Allen’s collection takes its name from the nineteenth century barrister and civil servant Richard Paternoster’s similarly titled 1841 volume, based on the author’s experiences in William Finch’s mental asylum in London. Paternoster was incarcerated as a result of a financial dispute, and Allen’s frequently bleak poems, too, consider “madness” as a socioeconomic or political rather than clinical affair, or as a Foucaultian construct, a counterweight for civilization. In poems such as “Celtic Twilight” and “What Falls”, those living in 21st century Ireland and beyond become patients of a “madhouse”, yet insanity resides not in the individual but in being entrapped in an institutional and political system.
After the two first sections of the collection, “The Madhouse System” and “The Return”, the third and final one, “The Spells”, recalibrates the collection’s perspective. The penultimate poem “Bright Star, Elegy for David Bowie” is a culmination of the volume’s repeatedly expressed tension between everyday minutiae and cosmic life, and presents the life span of a human being and that of a star as purposeful processes of “burning”. It is Bowie’s death that finally unveils a view of life as release of energy: it becomes an invitation to “Imitate the life of the sun”. Thus the call of the concluding poem “The Spells” – to “Start over. Start again.” – is less a Beckettian invitation to “fail better” than an insistence on responsibility and resistance, through creative action. It also sends the reader back to the beginning, and asks them to revise their initial encounter with madness, now less as confinement and more as refusal of one’s assigned place in the system.
Graham Allen is a Professor in the School of English, University College Cork, Ireland. Professor Allen is an award-winning poet. His poetry collections The One That Got Away and The Madhouse System are published with New Binary Press, as is his ongoing epoem Holes www.holesbygrahamallen.org. His new collection No Rainbows Here will be published by Salmon Press in 2020.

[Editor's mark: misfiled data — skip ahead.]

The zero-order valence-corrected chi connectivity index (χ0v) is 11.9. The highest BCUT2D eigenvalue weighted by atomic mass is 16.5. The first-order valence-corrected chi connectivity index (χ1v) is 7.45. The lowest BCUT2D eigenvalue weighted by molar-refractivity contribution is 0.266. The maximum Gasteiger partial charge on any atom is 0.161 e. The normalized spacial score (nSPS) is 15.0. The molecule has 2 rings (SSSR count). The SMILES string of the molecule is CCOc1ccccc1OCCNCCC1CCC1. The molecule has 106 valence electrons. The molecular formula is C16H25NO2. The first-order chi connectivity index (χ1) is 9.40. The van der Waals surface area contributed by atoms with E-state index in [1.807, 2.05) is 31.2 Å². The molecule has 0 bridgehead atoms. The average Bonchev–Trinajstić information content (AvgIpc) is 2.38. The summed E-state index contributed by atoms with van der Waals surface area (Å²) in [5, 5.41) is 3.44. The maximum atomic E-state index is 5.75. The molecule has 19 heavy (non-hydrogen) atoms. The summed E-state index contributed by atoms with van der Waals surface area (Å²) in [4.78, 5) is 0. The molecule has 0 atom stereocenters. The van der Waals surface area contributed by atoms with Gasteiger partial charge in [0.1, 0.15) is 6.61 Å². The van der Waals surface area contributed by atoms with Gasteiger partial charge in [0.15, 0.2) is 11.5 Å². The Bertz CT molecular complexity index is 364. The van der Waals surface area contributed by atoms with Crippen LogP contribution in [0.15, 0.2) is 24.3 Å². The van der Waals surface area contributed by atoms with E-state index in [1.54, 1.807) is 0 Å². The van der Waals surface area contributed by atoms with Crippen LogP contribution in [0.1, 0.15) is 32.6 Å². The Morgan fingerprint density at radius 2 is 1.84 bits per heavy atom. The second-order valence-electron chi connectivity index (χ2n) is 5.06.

Anne Karhio is a graduate of the Universities of Helsinki and Galway. She has worked in a number of European institutions in Finland, Norway, France and Ireland. She has been a postdoctoral researcher and the holder of the ELEVATE Irish Research Council International Career Development Fellowship, co-funded by Marie Cure Actions. Her research project on Irish poetry and landscape and on human rights and Modernist poetry was carried out in the National University of Ireland, Galway, and the University of Bergen. Her work focuses on the impact of new media technologies on literary representations of landscape in Irish poetic culture. The project covers poetry in both print and digital formats and also examines the relationship of poetry to visual and audiovisual arts, music and other forms of artistic production. Karhio is the author of Slight Return: Paul Muldoon’s Poetry of Space (Peter Lang, 2016) and co-editor of Crisis and Contemporary Poetry (Palgrave Macmillan, 2011).
© Anne Karhio